I recently came across this strange problem with Entity Framework Code First.

My class looks like this

public class Status
        public int StatusID { get; set; }     
        public string Name { get; set; }
        public int MemberID { get; set; }

        public virtual Member Member { get; set; }                

        public int PosterID { get; set; }

        public virtual Member Poster { get; set; }        

        public virtual ICollection<StatusLike> StatusLikes { get; set; }        
        public virtual ICollection<StatusComment> StatusComments { get; set; }

My Member class looks like this

 public class Member
        public int MemberID { get; set; }
        public string FirstName { get; set; }
        public string LastName { get; set; }
        public string Bio { get; set; }

        public virtual ICollection<MemberCourseTaken> MemberCourseTakens { get; set; }
        public virtual ICollection<Status> Statuses { get; set; }
        public virtual ICollection<Club> FoundedClubs { get; set; }

        public string EmailAddress { get; set; }
        public string Password { get; set; }
        public string Phone { get; set; }

        public int AccountSourceID { get; set; }
        public AccountSource AccountSource { get; set; }

        public int AddressID { get; set; }
        public Address Address { get; set; }
        public string ProfilePhoto { get; set; }

        public int MemberRankID { get; set; }
        public MemberRank MemberRank { get; set; }
        public DateTime Created { get; set; }
        public DateTime Modified { get; set; }

And for whatever reason the database table that is created has the following columns


with MemberID, PosterID, and Member_MemberID being foreign keys.

How can I keep Member_MemberID from being generated?

  • 1
    How many navigation properties from Member to Status do you have? Show your Member class. Jun 6, 2012 at 7:42
  • Lots! I added in the member class to the question. Jun 6, 2012 at 8:49

2 Answers 2


Your Member_MemberID column is created because of the Member.Statuses property. I can imagine that this is not what you want. Probably members and statuses should exist independent of each other, so you need a junction table.

I don't know if you already use the OnModelCreating override of the DbContext, but that's the place to change the mapping between Member and Status:

protected override void OnModelCreating(DbModelBuilder mb)
    mb.Entity<Member>().HasMany(m => m.Statuses).WithMany();

This will create a table MemberStatuses table with the two Id columns as foreign keys. This is a way to model a many-to-many relationship without a navigation property on the "other" side of the association. (I don't think you want a Members property in Status).

  • 3
    Some more explanation here would be good. I really don't understand why a 2-to-many relationship should cause the Member_MemberID column to be created. Why is it needed?
    – Jez
    Nov 9, 2012 at 15:04
  • 1
    @Jez You're right, it could be explained a bit better. The Member_MemberID field is the FK to status for the one-to-many relationship Member-Statuses. It is created because the association is not seen as the bi-directional part of either Member or Poster. The point of my solution was that (imo) members and statuses are quite independent entities, not aggregated like order-orderline. Nov 9, 2012 at 18:38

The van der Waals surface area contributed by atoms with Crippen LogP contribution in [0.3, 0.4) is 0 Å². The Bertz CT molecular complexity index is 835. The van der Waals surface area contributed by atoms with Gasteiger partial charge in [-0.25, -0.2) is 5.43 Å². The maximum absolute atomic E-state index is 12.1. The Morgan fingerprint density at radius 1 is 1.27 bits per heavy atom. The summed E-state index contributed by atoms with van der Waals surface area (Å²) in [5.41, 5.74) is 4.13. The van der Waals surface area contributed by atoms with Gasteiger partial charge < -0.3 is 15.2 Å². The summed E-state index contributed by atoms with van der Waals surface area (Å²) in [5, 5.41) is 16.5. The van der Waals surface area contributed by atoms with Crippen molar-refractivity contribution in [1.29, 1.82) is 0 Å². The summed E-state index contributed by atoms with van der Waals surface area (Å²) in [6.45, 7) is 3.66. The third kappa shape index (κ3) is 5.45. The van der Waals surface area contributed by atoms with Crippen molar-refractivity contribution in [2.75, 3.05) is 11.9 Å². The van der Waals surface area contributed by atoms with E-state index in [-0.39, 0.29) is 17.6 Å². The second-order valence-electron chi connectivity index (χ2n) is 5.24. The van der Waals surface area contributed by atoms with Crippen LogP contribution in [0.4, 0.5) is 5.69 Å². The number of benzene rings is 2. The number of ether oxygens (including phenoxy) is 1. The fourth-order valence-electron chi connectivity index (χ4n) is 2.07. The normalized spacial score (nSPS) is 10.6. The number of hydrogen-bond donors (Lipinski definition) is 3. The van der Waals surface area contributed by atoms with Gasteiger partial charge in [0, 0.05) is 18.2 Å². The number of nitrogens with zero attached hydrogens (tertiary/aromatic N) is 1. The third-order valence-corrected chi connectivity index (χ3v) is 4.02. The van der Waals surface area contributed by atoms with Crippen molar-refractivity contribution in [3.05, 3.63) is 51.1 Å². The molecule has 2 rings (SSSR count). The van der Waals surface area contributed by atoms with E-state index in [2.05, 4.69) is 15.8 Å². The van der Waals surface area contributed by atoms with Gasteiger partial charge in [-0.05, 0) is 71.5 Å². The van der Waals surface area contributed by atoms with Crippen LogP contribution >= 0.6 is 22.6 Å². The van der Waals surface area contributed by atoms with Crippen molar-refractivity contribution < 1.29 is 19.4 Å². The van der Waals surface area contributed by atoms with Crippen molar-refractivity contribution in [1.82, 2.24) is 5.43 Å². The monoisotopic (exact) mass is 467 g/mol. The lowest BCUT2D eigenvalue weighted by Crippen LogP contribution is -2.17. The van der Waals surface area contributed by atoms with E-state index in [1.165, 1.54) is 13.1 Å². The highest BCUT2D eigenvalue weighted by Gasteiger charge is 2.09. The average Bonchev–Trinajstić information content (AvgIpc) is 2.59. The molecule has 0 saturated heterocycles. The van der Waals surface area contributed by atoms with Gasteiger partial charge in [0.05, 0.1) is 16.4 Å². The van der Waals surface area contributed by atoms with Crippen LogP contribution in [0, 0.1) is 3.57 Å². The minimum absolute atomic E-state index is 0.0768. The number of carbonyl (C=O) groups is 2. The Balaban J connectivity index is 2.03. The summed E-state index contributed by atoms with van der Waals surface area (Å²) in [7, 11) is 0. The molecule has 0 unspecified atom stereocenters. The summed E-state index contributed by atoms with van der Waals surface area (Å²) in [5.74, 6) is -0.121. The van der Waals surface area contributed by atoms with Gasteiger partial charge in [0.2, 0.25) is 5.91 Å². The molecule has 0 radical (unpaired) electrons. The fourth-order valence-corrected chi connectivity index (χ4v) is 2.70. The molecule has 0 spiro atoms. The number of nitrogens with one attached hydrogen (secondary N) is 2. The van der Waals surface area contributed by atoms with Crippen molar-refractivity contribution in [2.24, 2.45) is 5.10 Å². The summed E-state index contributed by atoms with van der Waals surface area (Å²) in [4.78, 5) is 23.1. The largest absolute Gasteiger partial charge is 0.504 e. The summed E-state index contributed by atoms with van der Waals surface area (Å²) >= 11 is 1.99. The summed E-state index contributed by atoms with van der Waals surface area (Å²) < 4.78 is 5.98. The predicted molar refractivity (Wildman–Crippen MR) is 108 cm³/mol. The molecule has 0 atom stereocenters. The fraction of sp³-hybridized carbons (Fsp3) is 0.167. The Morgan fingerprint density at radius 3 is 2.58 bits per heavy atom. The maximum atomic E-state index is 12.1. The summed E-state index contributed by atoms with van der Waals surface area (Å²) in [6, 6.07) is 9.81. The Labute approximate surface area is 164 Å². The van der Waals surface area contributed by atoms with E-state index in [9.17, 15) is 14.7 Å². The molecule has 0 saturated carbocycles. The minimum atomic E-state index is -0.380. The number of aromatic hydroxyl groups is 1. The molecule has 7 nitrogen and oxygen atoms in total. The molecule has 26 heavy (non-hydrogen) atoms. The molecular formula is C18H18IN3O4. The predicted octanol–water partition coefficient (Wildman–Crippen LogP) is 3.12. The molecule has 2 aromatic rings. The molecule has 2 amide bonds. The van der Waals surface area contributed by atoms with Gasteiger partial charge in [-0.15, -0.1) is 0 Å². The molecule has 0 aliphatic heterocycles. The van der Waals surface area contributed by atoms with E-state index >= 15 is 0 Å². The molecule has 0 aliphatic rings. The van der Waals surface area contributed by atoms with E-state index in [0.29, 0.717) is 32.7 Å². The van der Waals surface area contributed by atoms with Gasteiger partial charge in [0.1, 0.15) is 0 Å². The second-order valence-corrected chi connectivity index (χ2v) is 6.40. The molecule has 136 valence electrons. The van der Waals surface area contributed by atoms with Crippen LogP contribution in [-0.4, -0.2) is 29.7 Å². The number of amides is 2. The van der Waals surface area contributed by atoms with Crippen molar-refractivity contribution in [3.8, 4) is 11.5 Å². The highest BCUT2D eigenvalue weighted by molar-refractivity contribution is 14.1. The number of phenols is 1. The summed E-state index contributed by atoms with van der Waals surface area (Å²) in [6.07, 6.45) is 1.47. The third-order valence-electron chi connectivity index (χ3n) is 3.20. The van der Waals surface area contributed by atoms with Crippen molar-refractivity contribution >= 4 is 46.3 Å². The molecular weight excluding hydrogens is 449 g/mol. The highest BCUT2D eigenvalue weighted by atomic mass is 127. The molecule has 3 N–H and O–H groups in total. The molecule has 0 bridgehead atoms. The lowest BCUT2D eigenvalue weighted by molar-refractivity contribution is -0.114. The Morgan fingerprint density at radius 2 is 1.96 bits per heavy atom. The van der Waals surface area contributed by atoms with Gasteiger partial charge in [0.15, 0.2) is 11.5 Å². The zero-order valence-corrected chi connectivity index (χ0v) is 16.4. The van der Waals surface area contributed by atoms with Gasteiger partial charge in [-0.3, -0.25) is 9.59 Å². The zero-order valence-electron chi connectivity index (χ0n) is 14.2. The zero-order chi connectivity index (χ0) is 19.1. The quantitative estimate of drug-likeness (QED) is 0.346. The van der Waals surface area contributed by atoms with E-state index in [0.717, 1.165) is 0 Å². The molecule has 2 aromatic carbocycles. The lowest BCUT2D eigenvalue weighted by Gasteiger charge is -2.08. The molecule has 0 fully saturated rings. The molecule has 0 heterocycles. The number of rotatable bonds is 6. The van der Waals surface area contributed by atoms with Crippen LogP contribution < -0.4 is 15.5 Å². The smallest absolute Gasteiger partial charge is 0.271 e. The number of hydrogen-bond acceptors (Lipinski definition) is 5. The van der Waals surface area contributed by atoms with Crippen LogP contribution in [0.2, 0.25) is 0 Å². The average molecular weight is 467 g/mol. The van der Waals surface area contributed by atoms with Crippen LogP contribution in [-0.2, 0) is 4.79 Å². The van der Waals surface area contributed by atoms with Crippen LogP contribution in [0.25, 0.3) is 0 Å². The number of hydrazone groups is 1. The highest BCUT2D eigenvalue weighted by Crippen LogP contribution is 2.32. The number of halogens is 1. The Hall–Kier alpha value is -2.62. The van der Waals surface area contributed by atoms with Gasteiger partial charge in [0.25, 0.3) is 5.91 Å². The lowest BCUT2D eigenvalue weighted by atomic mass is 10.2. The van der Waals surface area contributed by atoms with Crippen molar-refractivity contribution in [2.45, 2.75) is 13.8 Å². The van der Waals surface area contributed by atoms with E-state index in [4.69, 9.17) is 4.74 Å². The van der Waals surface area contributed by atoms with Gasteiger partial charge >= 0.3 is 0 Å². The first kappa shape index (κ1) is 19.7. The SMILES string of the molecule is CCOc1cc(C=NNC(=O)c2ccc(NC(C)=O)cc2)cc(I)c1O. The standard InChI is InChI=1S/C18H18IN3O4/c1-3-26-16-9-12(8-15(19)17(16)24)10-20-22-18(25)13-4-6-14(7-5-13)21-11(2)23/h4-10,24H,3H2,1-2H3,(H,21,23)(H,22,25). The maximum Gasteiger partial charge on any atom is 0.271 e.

• I'm really having trouble understanding what you're saying, @GertArnold. What is "the association"? What is "the bi-directional part"?
    – Jez
    Nov 10, 2012 at 10:19
  • 3
    "The association" (or relationship) is Member-Statuses. Often associations are bidirectional (Order->Orderlines & Orderline->Order). One FK is enough in that case. But here there are two asssociations Status->Member and one association Member->Statuses. EF is not going to assume which of the two Status->Member associations is bidirectional (or: has the same FK as Member->Statuses) and so creates a third FK. It is possible to tell EF which association is bidirectional, but keeping the the entities independent looked better to me and, apparently, the OP agreed. Nov 10, 2012 at 10:48
  • 3
    Upon more research I found out that this can be done with the InverseProperty. Look here for more info: stackoverflow.com/a/5717272/399435 Apr 24, 2013 at 4:27

I've seen this before. In my case (Using EF 6.1), it was because my Fluent API Mapping was set up like so:

// In my EntityTypeConfiguration<Status>
HasRequired(x => x.Member).WithMany().HasForeignKey(x => x.MemberID);

That code works perfectly fine, but it doesn't tell EF that my Member class's Collection Navigational Property Status ha been taken into account. So, while I explicitly handled the existence of a Member Navigational Property in my Status Class, I now left an orphaned related collection property. That orphaned property, being a collection, tells EF that my Status class needs to have a Foreign Key to it. So it creates that on the Status Class.

To fix it, I had to be 100% explicit.

HasRequired(x => x.Member).WithMany(x => x.Statuses).HasForeignKey(x => x.MemberID)

It could bee that your Statuses Collection property in Member needs an attribute telling it that it is already considered, and not to go auto-creating mappings. I don't know that attribute.

  • Awesome, this fixed it for me! Apr 26, 2018 at 17:32
  • omg, thank you. After hours of bashing my head against a wall this fixed it for me. Thanks again!
    – Marquis
    Apr 8, 2019 at 20:51

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